How to Talk About Birth Fathers with Young Children

Adoptees naturally focus on birth mothers. Parents need to make sure to bring birth fathers into the conversation at an early age.

Talking advice for adoptive parents - how to bring birth fathers into the conversation

“A child’s story begins with her birth — and even before,” says Ronny Diamond, the former adoption resource director for Spence-Chapin in Manhattan. “Children need to hear that all children are born to two people, and that they are no different.” Since young children tend to focus on their birth mothers, you need to make a special effort to include their birth fathers in the adoption conversation. Diamond suggests these talk techniques:

Include the birth father from the beginning. The concept of a birth father is easier to grasp when kids are three or four, before you need to explain reproduction. You might say: “It takes a man and a woman to make a baby. The baby grows inside the woman, who then gives birth to the baby. You were born the same way everyone else was. But some babies stay with their birth parents and some don’t. Your birth parents couldn’t raise any baby at the time you were born. So they made sure to find a family that could take care of you forever. Some children are adopted, and adoption is forever.”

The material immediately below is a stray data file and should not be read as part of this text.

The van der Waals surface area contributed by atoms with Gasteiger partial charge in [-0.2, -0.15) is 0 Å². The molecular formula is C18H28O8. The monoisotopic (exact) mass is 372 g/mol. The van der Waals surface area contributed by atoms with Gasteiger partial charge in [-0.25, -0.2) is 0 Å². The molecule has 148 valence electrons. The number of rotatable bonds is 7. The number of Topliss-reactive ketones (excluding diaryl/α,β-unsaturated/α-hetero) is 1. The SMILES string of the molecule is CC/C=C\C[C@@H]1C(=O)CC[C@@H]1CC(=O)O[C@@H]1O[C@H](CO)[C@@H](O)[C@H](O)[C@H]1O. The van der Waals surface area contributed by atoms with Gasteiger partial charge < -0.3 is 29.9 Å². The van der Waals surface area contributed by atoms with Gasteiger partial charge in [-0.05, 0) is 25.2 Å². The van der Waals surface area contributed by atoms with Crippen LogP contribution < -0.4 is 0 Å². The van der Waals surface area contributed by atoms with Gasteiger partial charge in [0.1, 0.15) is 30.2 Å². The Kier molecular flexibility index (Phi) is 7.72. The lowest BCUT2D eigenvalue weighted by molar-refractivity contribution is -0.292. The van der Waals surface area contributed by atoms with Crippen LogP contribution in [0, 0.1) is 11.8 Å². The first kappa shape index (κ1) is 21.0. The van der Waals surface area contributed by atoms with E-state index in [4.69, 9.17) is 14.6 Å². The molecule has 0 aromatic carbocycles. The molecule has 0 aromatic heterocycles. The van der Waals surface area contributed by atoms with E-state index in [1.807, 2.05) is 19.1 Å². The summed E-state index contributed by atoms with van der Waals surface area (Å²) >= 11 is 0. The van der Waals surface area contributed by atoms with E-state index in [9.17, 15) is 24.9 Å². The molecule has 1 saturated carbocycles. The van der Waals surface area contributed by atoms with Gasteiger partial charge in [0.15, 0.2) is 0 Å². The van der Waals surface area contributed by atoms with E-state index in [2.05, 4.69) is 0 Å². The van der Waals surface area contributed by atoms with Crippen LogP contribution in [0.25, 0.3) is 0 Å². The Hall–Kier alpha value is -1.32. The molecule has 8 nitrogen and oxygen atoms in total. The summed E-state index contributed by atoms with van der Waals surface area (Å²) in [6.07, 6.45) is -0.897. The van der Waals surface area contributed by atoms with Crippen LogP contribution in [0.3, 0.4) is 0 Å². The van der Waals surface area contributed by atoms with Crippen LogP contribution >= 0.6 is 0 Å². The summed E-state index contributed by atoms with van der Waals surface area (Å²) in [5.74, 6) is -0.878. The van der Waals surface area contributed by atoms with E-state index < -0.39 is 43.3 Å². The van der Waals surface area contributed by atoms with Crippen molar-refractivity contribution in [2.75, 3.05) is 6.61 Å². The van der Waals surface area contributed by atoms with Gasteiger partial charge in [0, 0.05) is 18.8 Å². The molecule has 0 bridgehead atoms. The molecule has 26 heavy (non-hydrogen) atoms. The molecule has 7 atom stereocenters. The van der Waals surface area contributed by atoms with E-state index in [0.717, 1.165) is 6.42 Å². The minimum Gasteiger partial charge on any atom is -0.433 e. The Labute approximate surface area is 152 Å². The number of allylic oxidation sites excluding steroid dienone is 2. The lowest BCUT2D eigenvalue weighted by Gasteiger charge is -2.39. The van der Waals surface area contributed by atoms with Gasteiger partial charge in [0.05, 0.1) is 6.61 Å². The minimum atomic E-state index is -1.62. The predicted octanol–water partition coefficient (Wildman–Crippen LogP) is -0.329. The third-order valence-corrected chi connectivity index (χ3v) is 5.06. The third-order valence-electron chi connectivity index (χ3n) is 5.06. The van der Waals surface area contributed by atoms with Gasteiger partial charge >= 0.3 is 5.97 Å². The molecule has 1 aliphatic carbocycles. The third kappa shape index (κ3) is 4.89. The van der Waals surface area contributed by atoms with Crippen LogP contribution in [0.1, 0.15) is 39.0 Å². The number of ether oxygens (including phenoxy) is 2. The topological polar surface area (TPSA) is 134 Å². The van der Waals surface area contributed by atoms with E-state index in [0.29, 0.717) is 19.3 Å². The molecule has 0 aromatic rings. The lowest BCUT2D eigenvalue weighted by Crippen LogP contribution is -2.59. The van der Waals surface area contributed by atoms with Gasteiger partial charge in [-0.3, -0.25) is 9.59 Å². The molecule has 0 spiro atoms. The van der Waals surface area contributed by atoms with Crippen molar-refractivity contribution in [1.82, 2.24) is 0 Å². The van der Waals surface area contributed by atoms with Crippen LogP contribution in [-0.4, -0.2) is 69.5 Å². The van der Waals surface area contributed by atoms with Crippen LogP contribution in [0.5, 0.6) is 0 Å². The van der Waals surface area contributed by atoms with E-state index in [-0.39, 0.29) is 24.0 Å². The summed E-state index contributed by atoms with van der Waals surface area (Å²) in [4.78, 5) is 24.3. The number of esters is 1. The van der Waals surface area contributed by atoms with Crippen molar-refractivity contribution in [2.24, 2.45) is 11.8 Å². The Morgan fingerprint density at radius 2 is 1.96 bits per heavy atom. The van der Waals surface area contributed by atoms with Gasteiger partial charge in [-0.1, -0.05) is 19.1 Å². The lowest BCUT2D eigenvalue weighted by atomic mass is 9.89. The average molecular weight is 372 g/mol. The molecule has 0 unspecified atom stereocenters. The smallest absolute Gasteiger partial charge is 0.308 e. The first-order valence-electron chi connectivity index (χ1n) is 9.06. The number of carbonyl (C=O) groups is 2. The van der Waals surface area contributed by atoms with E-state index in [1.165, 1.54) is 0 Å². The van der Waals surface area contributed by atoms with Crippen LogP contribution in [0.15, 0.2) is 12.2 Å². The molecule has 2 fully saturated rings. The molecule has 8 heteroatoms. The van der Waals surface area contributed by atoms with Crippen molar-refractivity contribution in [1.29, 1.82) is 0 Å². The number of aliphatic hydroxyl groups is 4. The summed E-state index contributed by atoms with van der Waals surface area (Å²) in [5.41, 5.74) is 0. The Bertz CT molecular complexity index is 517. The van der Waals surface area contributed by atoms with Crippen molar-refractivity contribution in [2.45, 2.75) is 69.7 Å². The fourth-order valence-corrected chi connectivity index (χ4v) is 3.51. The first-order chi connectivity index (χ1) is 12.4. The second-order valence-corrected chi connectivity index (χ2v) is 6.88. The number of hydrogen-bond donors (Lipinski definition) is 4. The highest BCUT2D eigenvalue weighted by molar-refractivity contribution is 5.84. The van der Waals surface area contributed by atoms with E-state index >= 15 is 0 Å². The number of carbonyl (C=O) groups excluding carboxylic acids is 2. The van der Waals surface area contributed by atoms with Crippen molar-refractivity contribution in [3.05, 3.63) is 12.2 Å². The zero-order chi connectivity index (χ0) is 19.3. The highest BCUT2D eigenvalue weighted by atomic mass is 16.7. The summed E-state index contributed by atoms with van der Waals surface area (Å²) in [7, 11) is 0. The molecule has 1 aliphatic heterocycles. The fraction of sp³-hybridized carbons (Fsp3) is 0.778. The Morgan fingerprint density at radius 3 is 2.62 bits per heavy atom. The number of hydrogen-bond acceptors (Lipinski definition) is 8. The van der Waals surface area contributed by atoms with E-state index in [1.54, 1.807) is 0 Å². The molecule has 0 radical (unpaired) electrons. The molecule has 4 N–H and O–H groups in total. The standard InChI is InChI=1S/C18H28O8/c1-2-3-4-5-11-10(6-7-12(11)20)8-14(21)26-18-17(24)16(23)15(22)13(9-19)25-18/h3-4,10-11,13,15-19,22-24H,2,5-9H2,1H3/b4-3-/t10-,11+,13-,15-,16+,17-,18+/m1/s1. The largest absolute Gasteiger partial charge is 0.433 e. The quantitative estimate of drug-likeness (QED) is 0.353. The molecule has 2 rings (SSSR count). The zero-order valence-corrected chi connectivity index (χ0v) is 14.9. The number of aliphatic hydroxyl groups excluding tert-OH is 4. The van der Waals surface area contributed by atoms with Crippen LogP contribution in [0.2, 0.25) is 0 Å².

Say what you know. If you know a lot about your child’s birth father, he can have a significant presence in your story. If you know very little about either birth parent, you may want to speculate based on what you do know about the situation of your child’s birth. You might say: “Your birth parents may have decided together that they weren’t able to give a baby a good life, so they probably talked about what would be best for you. That’s why they took you to a place where people who cared about you could make sure you went to live with a family who would love you and take care of you forever.”

Add age-appropriate details. When your child is five to seven years old, you need to be more specific in your conversations. Again, it’s OK to speculate. The key is to be neutral and use language that doesn’t label either birth parent in a judgmental way. You might say: “Your birth mother and birth father made you. But they weren’t together as a couple when you were born, and neither one felt they could raise a baby alone.” Or, “Your birth parents didn’t know each other very well. When your birth mom gave birth to you, she felt that neither of them were grown up enough to take care of a child.”

Remember that birth fathers care, too. If you don’t know a lot about your child’s birth father, don’t assume that he didn’t care. Birth fathers are often just as interested in their kids as birth mothers. Your child should know that.


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